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The Ethanol Effect refers to the unintended consequences of United States' reliance on the biofuel ethanol as a substitute for fossil fuels and as a quick-fix solution for America’s reliance on foreign oil in a post 9/11 world. The term was first coined, according to American Public Media’s Marketplace Radio, by a University of Iowa study in 2007.
Ethanol champions declare corn as the “new oil” and that it will forever end our dependence on the unstable OPEC nations. Sustainability advocates say that new and advanced methods of growing crops, that weren’t present 20 years ago, will more than cover the world’s food and fuel needs.
Environmental experts point to the fact that filling a 25-US-gallon (95 L) tank on an SUV with pure ethanol requires more than 450 pounds of corn, enough to feed one person for an entire year, and that in order to produce 1 billion US gallons (3.8×109 L) of corn ethanol requires, at a minimum, 1,600 billion US gallons (6.1×1012 L) of water, enough to meet the needs of the all 8 million people of the city of Chicago for three years.
Ethanol production and the surge in food prices
According to the US Consumer Price Index (CPI), flour, milk and egg prices are up at least 24% so far this year while whole wheat bread and cheddar cheese are each up 15%. While there are a number of factors that contribute to higher food prices such as global demand and crude oil costs, ethanol production is the biggest factor fueling corn demand and thereby food inflation. Several studies and experts have demonstrated the folly of using food for fuel.
The Earth Policy Institute in January 2008 released an analysis showing that the quantity of grain that will be needed for ethanol distilleries has been vastly understated. The addition of new facilities this year means ethanol distilleries would require 139 million tons of corn, according to EPI, which is more than double the USDA’s official 2008 projection of 60 million tons. If EPI’s projections are accurate, it would mean that half of the 2008 corn harvest would be diverted to ethanol, which “will affect food prices everywhere.”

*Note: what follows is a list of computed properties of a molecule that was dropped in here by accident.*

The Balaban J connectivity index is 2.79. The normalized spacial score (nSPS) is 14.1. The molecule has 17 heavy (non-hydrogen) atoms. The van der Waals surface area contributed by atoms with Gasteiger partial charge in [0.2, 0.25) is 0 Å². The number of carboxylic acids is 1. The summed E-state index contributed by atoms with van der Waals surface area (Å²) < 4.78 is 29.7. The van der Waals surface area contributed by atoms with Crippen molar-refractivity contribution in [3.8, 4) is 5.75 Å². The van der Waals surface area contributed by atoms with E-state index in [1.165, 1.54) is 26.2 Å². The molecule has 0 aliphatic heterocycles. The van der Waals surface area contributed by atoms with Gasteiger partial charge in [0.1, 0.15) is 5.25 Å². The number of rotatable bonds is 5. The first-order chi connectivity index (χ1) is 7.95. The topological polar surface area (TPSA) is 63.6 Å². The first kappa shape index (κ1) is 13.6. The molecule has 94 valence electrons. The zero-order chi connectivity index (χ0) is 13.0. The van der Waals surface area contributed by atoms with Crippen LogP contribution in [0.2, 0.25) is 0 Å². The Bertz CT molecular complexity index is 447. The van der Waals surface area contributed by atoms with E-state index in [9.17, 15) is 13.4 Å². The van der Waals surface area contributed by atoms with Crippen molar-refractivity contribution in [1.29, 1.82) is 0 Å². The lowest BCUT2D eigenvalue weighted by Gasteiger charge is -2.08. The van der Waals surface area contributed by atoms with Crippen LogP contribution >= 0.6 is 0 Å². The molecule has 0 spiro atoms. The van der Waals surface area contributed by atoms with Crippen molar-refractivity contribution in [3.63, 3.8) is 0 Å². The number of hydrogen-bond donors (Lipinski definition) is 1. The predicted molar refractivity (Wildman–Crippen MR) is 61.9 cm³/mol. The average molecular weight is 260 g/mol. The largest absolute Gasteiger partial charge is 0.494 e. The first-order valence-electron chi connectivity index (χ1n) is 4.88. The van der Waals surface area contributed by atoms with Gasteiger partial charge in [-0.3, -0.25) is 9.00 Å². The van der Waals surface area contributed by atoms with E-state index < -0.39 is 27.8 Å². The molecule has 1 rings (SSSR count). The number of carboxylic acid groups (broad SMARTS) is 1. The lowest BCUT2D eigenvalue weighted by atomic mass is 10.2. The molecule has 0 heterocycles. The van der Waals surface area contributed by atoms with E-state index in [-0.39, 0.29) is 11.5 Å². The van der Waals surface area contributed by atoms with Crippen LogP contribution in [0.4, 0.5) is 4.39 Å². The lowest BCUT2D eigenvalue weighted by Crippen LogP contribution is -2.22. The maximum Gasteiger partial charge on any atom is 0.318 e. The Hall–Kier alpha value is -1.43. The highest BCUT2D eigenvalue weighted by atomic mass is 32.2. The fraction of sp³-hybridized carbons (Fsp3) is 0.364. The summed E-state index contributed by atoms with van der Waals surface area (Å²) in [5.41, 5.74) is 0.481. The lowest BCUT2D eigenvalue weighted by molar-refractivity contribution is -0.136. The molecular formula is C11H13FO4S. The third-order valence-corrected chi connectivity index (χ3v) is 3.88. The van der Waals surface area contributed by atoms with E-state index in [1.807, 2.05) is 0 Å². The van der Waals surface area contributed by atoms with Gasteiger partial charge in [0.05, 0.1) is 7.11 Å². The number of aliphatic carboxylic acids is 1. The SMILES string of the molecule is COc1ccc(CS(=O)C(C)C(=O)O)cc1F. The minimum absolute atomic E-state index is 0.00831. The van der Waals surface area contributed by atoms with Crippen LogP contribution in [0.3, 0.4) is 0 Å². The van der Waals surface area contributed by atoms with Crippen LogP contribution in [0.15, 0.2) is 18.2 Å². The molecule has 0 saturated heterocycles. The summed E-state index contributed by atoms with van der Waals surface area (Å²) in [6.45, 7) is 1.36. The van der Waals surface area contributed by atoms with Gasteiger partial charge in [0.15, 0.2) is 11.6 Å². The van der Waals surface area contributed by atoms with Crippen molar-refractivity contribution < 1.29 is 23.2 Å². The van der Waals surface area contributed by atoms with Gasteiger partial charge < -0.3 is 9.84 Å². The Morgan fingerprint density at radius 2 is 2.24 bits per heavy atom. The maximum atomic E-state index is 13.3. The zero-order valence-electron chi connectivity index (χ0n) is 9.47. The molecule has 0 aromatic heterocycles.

Bruce Babcock of Iowa State University’s Center for Agricultural Research and Development found in a 2007 study that ethanol production has increased retail prices by $14 billion annually. That number increases to $20 billion when oil is at $65 to $70 per barrel and corn is at $4.42 per bushel. Currently, the price of oil is at $99 per barrel and corn sells for around $5 per bushel.
Economists at Purdue University conclude in a 2007 study titled “The Biofuels Boom: Implications for World Food Markets” that US and EU biofuel mandates will have significant impacts on agricultural production globally and could lead to a doubling of U.S. corn prices from 2006 levels in the next four years.
According to the Government Accountability Office, expanding U.S. ethanol production to the Energy Department’s projected 11.2 billion US gallons (42,000,000 m3) by 2012, will consume about 30% of the U.S. corn supply. "Using more corn for energy production will likely exert additional upward pressure on corn prices, potentially influencing livestock feed markets and meat prices," the GAO said in a report to Congress.
More than 120 operating biorefineries exist today and dozens more are under construction. The federally subsidized ethanol production creates an artificial market that is impacting not just the price of corn but of other commodities including beef and milk.
Notes and references
- "The biofuel ethanol seems like a great idea, right? Because it's made from good, old fashioned American corn. But guess what happens when you start making more ethanol? The cost of corn goes up, and everything that's made with corn, from corn-fed beef to grandma's corncob pipe. That's the ethanol effect. A recent University of Iowa study says the ethanol effect pushed up food prices by $14 billion last year. It could soon swell to $20 billion. See, it's not easy being green." - American Public Media’s Marketplace Money, May 25, 2007
- The Ethanol Effect: When Alternative Fuels Go Bad, by Cameron Scott, November/December 2007, Mother Jones magazine.
- Rolling Stone: The Ethanol Scam: One of America's Biggest Political Boondoggles
- Business Week: Ethanol: Too Much Hype – and Corn